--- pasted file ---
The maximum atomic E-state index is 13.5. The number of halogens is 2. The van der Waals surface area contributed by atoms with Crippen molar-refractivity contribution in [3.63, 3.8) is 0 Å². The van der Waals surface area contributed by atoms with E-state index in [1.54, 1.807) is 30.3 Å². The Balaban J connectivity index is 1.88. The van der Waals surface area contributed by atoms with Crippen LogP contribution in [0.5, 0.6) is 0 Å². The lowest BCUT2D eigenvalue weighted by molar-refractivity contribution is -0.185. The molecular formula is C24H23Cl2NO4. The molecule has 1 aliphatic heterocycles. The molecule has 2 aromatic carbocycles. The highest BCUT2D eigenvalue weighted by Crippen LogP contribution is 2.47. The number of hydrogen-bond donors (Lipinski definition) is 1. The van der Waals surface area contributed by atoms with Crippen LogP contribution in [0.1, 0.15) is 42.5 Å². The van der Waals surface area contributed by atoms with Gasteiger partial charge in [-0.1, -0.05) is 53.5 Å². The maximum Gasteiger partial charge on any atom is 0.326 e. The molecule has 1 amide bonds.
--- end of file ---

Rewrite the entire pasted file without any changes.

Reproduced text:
The maximum atomic E-state index is 13.5. The number of halogens is 2. The van der Waals surface area contributed by atoms with Crippen molar-refractivity contribution in [3.63, 3.8) is 0 Å². The van der Waals surface area contributed by atoms with E-state index in [1.54, 1.807) is 30.3 Å². The Balaban J connectivity index is 1.88. The van der Waals surface area contributed by atoms with Crippen LogP contribution in [0.5, 0.6) is 0 Å². The lowest BCUT2D eigenvalue weighted by molar-refractivity contribution is -0.185. The molecular formula is C24H23Cl2NO4. The molecule has 1 aliphatic heterocycles. The molecule has 2 aromatic carbocycles. The highest BCUT2D eigenvalue weighted by Crippen LogP contribution is 2.47. The number of hydrogen-bond donors (Lipinski definition) is 1. The van der Waals surface area contributed by atoms with Crippen LogP contribution in [0.1, 0.15) is 42.5 Å². The van der Waals surface area contributed by atoms with Gasteiger partial charge in [-0.1, -0.05) is 53.5 Å². The maximum Gasteiger partial charge on any atom is 0.326 e. The molecule has 1 amide bonds.